CHEM 560

Introduction to Maple

Instructor: David Harrington

Content: Maple is software that "does mathematics" for you. Remember learning to differentiate, integrate, find limits etc in your math course? - now Maple does that all for you, so you can concentrate on interpreting your data. This module is an introduction to Maple that will focus on the some basic aspects that may be of use to most chemists: (i) how to plot data and equations in various ways, (ii) how to solve equations, (iii) how to solve differential equations (think rate equations here), (iv) Chemical examples will used throughout, such as equilibrium calculations, membrane transport, chemical kinetics, etc.

Teaching Objectives
At the conclusion of this course, you should:
•  Understand the purpose of Maple and basic use of the software in the worksheet mode.
•  Know how to plot data and equations in various ways.
•  Know how to solve equations, both analytically and symbolically.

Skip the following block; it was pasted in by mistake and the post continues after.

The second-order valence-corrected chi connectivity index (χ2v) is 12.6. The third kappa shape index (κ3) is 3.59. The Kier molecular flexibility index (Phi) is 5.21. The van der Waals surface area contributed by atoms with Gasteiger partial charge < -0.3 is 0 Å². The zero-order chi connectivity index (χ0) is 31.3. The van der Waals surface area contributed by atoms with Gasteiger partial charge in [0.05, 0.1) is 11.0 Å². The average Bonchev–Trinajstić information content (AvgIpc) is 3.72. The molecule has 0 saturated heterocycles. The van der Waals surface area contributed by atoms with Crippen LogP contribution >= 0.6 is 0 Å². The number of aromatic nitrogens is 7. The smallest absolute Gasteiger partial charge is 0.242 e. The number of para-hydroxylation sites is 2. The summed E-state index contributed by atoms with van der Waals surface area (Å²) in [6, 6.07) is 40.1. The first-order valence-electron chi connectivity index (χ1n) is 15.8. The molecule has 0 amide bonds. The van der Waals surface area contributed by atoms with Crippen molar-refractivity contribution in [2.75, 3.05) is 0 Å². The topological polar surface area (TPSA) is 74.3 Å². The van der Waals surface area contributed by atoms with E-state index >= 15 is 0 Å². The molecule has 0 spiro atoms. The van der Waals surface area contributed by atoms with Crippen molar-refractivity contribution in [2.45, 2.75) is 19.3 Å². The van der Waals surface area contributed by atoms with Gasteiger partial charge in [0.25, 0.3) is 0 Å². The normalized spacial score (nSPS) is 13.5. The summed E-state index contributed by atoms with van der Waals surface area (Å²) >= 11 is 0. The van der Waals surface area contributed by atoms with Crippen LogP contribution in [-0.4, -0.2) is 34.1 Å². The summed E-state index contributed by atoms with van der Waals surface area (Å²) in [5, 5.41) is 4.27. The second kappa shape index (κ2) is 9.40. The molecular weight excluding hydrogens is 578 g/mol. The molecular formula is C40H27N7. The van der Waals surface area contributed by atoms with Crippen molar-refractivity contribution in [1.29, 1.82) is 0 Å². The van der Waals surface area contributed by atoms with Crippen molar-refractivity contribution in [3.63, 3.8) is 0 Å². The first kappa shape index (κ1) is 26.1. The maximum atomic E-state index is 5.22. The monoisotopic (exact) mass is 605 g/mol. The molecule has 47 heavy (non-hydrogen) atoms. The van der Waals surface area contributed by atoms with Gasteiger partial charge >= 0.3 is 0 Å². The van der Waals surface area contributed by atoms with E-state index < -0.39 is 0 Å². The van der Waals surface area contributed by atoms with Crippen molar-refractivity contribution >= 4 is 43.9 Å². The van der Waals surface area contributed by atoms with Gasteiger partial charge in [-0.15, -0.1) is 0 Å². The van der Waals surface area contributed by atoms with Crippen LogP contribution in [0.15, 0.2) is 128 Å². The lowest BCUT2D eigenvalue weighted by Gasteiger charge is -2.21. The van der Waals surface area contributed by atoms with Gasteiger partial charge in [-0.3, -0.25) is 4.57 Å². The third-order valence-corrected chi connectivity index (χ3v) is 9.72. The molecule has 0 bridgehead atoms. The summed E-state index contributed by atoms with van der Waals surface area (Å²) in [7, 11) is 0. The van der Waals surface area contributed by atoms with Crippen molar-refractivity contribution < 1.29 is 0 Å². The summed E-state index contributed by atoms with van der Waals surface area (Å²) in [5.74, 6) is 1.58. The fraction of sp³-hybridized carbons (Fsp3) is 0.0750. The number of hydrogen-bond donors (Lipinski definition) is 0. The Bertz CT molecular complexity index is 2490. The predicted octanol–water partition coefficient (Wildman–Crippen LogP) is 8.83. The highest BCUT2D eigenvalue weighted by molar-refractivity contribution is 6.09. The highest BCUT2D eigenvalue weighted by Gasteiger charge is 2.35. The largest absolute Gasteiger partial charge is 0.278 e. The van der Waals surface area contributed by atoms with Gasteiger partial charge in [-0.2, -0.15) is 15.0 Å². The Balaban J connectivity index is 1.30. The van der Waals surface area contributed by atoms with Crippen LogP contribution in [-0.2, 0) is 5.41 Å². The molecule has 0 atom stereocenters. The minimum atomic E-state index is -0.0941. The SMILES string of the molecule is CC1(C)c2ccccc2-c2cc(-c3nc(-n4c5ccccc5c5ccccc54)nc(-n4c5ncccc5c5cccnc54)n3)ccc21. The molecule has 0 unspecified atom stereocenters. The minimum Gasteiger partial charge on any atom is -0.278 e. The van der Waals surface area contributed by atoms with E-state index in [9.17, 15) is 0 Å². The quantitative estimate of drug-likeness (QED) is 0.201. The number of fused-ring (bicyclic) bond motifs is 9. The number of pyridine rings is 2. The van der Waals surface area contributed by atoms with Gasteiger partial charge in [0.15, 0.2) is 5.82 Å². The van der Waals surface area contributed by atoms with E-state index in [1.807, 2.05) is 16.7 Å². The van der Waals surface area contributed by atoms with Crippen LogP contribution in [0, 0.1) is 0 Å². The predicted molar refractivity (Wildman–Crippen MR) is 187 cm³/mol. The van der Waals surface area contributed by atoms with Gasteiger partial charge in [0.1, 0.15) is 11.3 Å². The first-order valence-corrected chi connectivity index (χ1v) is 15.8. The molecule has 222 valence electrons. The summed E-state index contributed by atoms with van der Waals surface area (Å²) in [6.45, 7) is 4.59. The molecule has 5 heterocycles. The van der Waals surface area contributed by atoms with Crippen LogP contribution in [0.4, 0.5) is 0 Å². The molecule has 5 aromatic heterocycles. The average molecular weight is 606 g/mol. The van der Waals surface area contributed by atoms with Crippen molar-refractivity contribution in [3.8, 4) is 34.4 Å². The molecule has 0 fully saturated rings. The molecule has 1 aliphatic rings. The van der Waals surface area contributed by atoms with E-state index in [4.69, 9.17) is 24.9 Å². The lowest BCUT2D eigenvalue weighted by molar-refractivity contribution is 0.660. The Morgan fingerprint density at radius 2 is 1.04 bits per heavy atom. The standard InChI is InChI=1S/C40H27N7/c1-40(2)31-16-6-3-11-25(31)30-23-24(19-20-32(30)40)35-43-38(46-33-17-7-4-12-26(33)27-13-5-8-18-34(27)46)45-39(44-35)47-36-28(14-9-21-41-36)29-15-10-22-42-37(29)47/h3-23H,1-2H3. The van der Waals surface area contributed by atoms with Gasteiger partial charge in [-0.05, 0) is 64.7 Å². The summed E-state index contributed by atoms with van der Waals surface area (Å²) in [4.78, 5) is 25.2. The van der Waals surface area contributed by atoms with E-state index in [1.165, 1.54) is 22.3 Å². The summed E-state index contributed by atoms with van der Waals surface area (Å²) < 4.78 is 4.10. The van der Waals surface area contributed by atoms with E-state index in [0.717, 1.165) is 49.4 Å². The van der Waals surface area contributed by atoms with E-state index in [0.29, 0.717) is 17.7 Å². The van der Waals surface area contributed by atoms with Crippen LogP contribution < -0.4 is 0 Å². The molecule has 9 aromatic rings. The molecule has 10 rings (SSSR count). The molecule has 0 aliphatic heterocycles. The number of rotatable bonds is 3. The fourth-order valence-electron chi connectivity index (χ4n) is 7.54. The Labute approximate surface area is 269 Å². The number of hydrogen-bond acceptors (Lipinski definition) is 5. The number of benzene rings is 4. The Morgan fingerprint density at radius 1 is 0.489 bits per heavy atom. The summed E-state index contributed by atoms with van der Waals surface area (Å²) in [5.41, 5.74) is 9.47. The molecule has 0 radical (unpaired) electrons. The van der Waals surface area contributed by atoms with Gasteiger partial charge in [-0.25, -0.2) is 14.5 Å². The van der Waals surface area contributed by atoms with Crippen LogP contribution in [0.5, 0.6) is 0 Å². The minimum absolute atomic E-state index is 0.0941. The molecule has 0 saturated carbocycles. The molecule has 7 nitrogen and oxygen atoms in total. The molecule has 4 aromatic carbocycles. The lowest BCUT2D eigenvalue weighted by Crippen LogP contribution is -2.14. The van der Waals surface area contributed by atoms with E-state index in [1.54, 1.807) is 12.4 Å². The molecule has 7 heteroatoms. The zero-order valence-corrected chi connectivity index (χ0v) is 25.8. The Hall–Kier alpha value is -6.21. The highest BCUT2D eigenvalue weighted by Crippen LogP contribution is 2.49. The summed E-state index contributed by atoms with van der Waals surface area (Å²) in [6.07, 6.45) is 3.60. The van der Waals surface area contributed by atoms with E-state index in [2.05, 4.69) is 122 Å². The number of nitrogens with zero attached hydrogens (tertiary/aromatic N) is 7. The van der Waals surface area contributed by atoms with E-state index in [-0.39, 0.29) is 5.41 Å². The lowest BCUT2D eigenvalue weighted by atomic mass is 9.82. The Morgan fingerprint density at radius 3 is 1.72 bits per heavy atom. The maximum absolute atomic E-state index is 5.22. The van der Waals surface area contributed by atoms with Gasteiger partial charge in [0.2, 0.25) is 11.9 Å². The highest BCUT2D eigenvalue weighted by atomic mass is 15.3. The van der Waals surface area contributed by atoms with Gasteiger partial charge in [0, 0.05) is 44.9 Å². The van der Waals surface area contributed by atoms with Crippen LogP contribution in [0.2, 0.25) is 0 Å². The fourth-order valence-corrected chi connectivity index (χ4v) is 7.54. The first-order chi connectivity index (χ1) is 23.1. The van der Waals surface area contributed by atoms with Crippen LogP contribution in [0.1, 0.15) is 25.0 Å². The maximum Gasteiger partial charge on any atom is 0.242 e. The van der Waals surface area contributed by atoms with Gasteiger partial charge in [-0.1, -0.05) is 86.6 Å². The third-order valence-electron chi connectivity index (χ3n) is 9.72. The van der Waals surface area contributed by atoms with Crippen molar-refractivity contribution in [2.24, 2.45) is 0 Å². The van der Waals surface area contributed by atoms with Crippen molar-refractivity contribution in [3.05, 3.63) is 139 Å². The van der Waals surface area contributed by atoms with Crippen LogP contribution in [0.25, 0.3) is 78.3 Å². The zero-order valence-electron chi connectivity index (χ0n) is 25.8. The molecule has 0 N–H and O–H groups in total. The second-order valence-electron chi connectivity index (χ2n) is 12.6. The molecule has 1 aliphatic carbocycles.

•  Know to solve differential equations (think rate equations here)
•  Understand the most commonly used commands of Maple, and the simpler aspects of the Maple programming language.

Text
There is no textbook, but various resources are provided by MapleSoft through the Maple Portal that is installed with the Maple software.

Summary of classes
•  Introduction to Maple, the worksheet interface, and input modes. Floating point numbers: how to get them and how accurate are they, and a little bit about plotting.
•  Variables and evaluations; sets, lists and sequences; solving equations (one equation).
•  Numeric solution of one equation. Solving more than one equation.
•  Integration and differentiation. Plotting.
•  Solving differential equations. Examples: Kinetics of A->B->C, Particle-in-a-box solutions.
•  Working with pieces. Introduction to programming.
•  More on programming. Example: a molar mass calculator.
•  Vectors and Matrices. Example: Balancing chemical equations.

There are no formal preqrequisities. The course is intended for those who have no programming experience.

Delivery: Approximately eight 1.5-hour lectures.

Assessment: Approximately eight weekly assignments.